Morven Christie reveals her feelings towards Max Vento, who plays Joe, as The A Word returns
Stars Lee Ingleby and Morven Christie on the return of The A Word and how the show transformed their lives...
What’s the story?
The A Word quickly became one of the stand-out new programmes of last year thanks to its heart-warming, but brutally honest, portrayal of one loving family’s struggle to deal with their son’s autism diagnosis.
As the second six-part series begins on BBC1 on Tuesday, little Joe (Max Vento) is now seven and life for his parents Paul (Lee Ingleby) and Alison (Morven Christie) remains just as complex as they face big decisions about their music-loving son’s future and fresh issues within their own relationship.
TV Times spoke to Lee Ingleby, 41, and Morven Christie, 36, on the show’s Manchester set, where they shared their delight that the show has put autism on the TV map…
TV Times: Where do we find Paul and Alison at the start of this series?
Lee Ingleby: “It’s two years on, and they seem to have got used to the situation and Joe remains unaware that he is autistic, or so they think. Although Paul befriends an older autistic boy, Mark [played by Travis Smith, who himself is autistic], he doesn’t really want to embrace the autism community because he’s considering the future for Joe and he doesn’t like what he sees. He thinks everything can be swept under the carpet but that carpet is getting a bigger bulge!”
Morven Christie: “It’s like a role reversal because, in the first series, Alison fought against things, but she’s now finding the joy in Joe and has ways of managing his behaviour. She looks for support from the autism community and has become friends with Mark’s mum Sophie [Lucy Gaskell], so she is less terrified and although she is still a bull in a china shop, she becomes more loveable.”
TVT: As the series starts, Joe isn’t coping at school. How does that impact on the family?
Lee: “Other parents are complaining about his behaviour, which is becoming more extreme and the teachers are struggling to deal with it. So Alison and Paul send him to another school in Manchester that has a special facility, but they are in different mindsets about it and it throws up curveballs especially as Alison goes with Joe and Paul stays to run his gastropub so they have a fractured lifestyle.”
Morven: “It starts a rift in Paul and Alison’s relationship and they are on different emotional paths and spending time apart. It’s a common story in families with autistic children because people handle it in different ways and that causes conflicts but it still surprises her when it all starts to unravel…”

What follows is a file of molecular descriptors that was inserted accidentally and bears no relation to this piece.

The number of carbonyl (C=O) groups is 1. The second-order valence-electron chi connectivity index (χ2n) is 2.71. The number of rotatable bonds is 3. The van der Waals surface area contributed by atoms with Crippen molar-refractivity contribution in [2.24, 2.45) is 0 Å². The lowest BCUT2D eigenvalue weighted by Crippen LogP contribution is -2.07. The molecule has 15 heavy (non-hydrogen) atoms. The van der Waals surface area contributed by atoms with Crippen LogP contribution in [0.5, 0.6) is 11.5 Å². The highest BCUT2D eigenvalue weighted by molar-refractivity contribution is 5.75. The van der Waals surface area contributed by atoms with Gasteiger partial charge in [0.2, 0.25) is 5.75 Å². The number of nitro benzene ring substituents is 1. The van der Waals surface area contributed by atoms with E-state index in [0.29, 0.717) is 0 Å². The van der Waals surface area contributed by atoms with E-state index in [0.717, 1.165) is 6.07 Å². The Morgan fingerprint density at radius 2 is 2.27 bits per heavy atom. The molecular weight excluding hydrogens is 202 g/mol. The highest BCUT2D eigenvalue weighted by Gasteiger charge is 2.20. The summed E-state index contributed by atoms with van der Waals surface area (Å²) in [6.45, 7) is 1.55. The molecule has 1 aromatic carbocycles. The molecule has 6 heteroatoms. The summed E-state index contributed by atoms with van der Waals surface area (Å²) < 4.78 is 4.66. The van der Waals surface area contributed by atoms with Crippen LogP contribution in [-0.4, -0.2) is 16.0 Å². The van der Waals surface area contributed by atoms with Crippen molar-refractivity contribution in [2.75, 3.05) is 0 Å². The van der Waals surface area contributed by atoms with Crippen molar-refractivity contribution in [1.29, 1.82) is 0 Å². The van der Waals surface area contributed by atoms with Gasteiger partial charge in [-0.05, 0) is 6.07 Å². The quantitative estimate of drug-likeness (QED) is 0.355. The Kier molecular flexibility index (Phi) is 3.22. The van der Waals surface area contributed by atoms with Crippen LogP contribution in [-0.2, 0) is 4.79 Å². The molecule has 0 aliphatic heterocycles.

TVT: What do you love most about working with Max Vento, who plays Joe?
Lee: “Sometimes you have to remind yourself that he is just a kid and he wants to have fun on set and we have to say, ‘No, you’re Joe now. Stop being so lively!’ But he does his job brilliantly; he staggers me”.
Morven: “He has such a clear understanding of how to play Joe and a way of switching it on and off because he’s such a responsive boy while Joe isn’t. I love his company and I’m very protective and maternal towards him. We play a lot and do Snapchat filters together.”
TVT: Why do you think the first series captured viewers’ imaginations?
Lee: “It felt like it mattered. The show doesn’t have any police procedure or car chases or open-heart surgery; it is just about people and it makes you laugh and cry. I see my own family reflected in it with their foibles and struggles and that’s what appeals to everyone.”
Morven: “There’s so much love and warmth in it too and it was a story that we hadn’t seen on TV before about a family dealing with autism. It’s really important that something ‘other’ became mainstream so I’m very proud of it.”
The A Word has been a huge hit for the Beeb
TVT: What reaction have you had from the autism community?
Morven: “There was real acknowledgment and gratitude. Some people had a negative reaction to Alison but I also got incredible letters from mums who’d been in that situation and they just said, ‘Thank you’, because it felt truthful to them. I had conversations too with my friend whose son is on the spectrum. She said that when he’s on the Tube wearing his Ear Defenders, people just smile at them now so the impact on her was transformative.”
Lee: “I had a woman write to me and say, ‘Thank you’, because after seeing that Joe had never been invited to a party, her child was invited to his first ever birthday because other parents suddenly understood he was different rather than odd. It makes you feel like you’re doing good.”
TVT: Could there be a third series?
Lee: “I think so. The writer, Peter Bowker, has an idea of being like Boyhood [the 2014 film following a child over 12 years], where you keep coming back two years later as Joe grows up and we see where we are now. I’d really like to do it.”
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